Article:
Tim Clark played it safe on the par-5s to shoot to the top of the Masters leader board

Tim Clark played it safe on the par-5s to shoot to the top of the Masters leader board

Byron Nelson's Ball Position

AUGUSTA, Ga. — On Thursday at the par-5 13th hole, Tim Clark had only 206 yards remaining to reach the green. He laid up.

In the first round of the Masters, Clark took a page from the playbook of 2007 champion Zach Johnson , laying up on all four par-5s and making birdies on every one for a 4-under 68 and the early clubhouse lead at the 2009 Masters.

Like Johnson, Clark is a wedging machine, and the new, nastier National rewards such players.

"That's just my game really, if you've watched me," Clark said after his round. "I just wish we would play a few PGA Tour events on par 3 courses, because I would have a chance."

That remark elicited laughter from those assembled, because Clark had in fact won the Par-3 Contest here on Wednesday. But on the off chance that you overlooked the 33-year-old, don't worry. You had ample cause.

Start with the obvious: He's but 5 feet, 7 inches tall. Clark has said the only time he played golf with someone shorter than him was a round he played with 5'4" Welshman Ian Woosnam. At the 2005 Presidents Cup, Clark and Vijay Singh were set to take on Stewart Cink and 5'8" Fred Funk, who was late to the tee.

"I've got my midget," the 6'2" Singh said to the 6'4" Cink. "Where's yours?"

Clark was not amused, and blistered his opening drive.

The diminutive South African has never lacked talent, and pound-for-pound is arguably one of the better players on the PGA Tour. Remember, this is the guy who easily beat Tiger Woods 4 & 2 in the second round of the WGC-Accenture Match Play Championship earlier this season.

Alas, he was throttled by Rory McIlroy 4 & 3 the next day, leaving Clark, the winless wonder, trophy-less in his seven-plus-year PGA Tour career.

"That was a big experience, playing Tiger," Clark said. "You know you are under the microscope, and you know that even the day before going out there." As he did again at Augusta on Thursday, Clark said, "I went with the attitude of, Try and enjoy it."

Clark has made his share of headlines, just not in a Monday newspaper. His career earnings reached nearly $12 million by the end of 2008, giving him a dubious claim: He's the Tour's leading money winner among those without a victory.

He's had his chances. Clark led through 36 holes at the 2007 Masters, but was done in by a third-round 80 and finished T13. The previous year, he sank his bunker shot on the 72nd hole to finish second. But Clark's golfing excellence has been fleeting even outside Augusta.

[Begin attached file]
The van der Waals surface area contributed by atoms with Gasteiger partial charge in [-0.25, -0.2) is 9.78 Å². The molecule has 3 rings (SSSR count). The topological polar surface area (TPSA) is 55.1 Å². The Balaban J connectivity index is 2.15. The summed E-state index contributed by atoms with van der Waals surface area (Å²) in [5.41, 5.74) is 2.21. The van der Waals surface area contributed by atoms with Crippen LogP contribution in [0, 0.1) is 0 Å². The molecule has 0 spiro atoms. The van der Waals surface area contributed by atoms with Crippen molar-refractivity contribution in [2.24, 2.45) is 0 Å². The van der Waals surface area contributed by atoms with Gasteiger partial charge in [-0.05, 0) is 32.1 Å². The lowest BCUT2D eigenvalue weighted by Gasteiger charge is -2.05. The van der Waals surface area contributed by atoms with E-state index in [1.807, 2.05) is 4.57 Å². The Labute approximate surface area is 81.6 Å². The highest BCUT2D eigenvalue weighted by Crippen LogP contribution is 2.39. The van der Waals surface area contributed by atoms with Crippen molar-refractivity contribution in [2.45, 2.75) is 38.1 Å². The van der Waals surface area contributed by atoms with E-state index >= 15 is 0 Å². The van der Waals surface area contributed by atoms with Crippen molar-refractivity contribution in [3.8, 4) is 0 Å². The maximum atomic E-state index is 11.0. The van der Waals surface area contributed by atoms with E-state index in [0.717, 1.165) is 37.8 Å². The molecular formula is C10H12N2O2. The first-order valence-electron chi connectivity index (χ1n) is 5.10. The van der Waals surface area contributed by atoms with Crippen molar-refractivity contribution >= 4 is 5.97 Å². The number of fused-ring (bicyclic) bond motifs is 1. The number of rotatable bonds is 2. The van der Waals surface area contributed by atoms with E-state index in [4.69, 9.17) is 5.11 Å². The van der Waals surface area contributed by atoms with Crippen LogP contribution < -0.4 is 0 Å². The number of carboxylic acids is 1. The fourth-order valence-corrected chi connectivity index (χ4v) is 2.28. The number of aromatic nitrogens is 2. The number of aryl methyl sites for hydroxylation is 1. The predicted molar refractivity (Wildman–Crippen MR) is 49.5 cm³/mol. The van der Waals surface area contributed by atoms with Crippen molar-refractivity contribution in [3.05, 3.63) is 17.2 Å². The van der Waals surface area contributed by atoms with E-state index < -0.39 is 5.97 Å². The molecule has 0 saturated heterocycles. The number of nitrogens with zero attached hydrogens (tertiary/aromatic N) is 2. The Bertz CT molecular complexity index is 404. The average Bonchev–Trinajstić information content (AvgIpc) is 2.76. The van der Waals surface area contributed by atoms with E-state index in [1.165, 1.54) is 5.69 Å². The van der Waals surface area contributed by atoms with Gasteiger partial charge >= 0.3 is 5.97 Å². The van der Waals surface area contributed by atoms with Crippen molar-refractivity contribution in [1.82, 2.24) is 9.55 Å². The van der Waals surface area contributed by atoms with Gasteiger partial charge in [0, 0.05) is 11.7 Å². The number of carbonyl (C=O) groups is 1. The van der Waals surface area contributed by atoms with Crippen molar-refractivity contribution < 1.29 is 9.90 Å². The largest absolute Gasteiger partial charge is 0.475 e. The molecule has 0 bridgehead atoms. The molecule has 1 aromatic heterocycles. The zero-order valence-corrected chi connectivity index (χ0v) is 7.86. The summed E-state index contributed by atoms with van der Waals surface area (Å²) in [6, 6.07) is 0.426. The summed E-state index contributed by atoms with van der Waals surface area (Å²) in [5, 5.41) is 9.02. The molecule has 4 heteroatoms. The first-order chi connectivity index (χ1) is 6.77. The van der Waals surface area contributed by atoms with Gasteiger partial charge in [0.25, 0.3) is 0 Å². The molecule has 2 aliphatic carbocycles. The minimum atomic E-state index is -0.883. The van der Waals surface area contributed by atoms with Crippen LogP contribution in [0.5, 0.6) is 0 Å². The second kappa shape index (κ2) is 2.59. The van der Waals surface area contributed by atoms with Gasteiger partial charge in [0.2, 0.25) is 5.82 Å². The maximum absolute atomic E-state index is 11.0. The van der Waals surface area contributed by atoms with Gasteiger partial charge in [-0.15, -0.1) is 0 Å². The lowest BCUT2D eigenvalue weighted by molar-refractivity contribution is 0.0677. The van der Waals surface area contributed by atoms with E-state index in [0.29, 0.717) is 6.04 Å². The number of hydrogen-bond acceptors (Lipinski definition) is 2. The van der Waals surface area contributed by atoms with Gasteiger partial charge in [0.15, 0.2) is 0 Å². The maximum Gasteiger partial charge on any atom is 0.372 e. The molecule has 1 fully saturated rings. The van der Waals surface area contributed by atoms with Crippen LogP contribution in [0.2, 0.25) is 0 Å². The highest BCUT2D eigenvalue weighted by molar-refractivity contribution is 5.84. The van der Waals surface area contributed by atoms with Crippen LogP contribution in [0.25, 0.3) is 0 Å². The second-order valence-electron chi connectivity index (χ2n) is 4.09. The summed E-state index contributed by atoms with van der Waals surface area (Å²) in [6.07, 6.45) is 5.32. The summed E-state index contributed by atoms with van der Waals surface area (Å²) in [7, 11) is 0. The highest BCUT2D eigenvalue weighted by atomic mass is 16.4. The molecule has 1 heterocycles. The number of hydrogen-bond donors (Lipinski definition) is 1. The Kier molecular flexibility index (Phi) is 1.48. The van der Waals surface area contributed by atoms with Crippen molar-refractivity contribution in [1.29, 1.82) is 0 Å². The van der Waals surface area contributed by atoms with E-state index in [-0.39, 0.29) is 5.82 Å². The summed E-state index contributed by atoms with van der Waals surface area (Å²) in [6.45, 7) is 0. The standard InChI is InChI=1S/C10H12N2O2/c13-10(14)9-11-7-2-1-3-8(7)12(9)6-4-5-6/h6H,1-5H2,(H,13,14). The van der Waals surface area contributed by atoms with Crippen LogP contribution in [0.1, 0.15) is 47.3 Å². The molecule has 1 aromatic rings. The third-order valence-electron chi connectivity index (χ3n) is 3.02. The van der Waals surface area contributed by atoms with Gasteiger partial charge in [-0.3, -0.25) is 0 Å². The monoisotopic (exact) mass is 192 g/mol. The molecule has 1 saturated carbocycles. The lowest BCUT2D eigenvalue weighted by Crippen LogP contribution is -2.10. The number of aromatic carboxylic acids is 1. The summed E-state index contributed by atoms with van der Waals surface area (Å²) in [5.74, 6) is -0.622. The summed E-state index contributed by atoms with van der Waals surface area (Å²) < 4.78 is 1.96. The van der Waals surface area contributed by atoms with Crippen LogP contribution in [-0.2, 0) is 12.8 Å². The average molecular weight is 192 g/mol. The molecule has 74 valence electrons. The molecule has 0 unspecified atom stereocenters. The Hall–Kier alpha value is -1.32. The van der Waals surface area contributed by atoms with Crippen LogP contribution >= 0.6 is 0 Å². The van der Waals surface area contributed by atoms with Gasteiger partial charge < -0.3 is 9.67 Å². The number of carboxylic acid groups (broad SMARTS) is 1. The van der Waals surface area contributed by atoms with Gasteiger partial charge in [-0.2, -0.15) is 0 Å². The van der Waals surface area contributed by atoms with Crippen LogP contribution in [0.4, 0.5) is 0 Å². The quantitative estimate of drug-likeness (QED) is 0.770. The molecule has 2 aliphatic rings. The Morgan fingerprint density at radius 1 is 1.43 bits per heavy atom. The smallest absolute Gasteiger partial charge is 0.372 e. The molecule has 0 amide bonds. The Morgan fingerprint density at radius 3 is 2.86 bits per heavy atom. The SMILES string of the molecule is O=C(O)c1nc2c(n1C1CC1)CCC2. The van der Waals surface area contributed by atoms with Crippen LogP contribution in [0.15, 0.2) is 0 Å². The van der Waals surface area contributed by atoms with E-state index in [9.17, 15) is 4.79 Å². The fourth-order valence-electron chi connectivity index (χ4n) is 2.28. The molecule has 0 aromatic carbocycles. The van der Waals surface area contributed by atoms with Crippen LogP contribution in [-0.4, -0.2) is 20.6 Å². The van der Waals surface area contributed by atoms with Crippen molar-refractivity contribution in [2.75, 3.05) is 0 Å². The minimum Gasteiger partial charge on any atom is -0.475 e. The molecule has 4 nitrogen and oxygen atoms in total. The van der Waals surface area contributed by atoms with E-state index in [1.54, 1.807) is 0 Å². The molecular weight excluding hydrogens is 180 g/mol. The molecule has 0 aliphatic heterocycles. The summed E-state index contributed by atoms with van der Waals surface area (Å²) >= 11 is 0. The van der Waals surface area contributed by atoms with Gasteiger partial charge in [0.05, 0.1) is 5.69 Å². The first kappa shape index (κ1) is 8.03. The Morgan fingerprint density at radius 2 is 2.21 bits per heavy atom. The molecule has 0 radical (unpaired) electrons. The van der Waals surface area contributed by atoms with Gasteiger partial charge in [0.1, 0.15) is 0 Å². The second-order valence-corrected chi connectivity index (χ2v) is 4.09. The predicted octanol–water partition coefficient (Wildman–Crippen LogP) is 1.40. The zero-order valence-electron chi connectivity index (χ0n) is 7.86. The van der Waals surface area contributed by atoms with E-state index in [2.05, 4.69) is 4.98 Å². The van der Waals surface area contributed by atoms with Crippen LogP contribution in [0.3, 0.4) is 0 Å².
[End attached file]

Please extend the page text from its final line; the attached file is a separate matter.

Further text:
He went 10 under through 13 holes in the second round of the 2008 Deutsche Bank Championship and needed birdies on two of his last five holes to shoot the fourth 59 on Tour. Instead he bogeyed his last two holes and shot 62. He ended up finishing T15.

Clark began the 2007 Tour Championship without having played a practice round, and tied the course record with an opening-round 62. But he finished T7.

After winning his second SA Open in 2005, Clark flew 30 hours to Palm Springs, Calif., where he'd never seen any of the four host courses for the Bob Hope Chrysler Classic. He played brilliantly and finished second.

All told, he has six seconds, no firsts. Why the trouble closing? The temptation is to point to something in his makeup, but that can be dismissed. Clark won twice on the Nationwide tour, and he's triumphed overseas, most recently at the Australian Open, where he closed with a 67 and beat Matthew Goggin in a playoff in December.

The truer explanation for Clark's unfinished business is the spate of injuries that have plagued his career. He hurt his wrist at the 2001 AT&T Pebble Beach Pro-Am and had season-ending surgery to repair tendon damage that March.

Because of the injury, he told GOLF Magazine in 2007, "I have a limitation with my arms." He can't do pushups, and said of his fitness regimen, "Michelob Ultra is my beer of choice because then I feel like I'm working out."

Clark also struggled with a bulging disc in his neck for 14 months in 2006 and part of '07. In hopes of easing the discomfort, he began to tilt his head to the right at address, like Jack Nicklaus. Not only did this help with his pain; as Clark said later, "it helped my golf swing."

Even so, he admits he's been underwhelmed with his results. Perhaps this is the week Clark finishes what he's started. Or not. He hardly sounds overconfident.

Clark's best bet: A week full of warm, windless conditions, and the soft, receptive greens that greeted him on Thursday. Maybe he'll keep wedging the course into submission, the way Johnson did, and can trick himself into thinking he's still playing the Par-3 Contest. It would be a feat of mental gymnastics, but then again, so was beating Woods.

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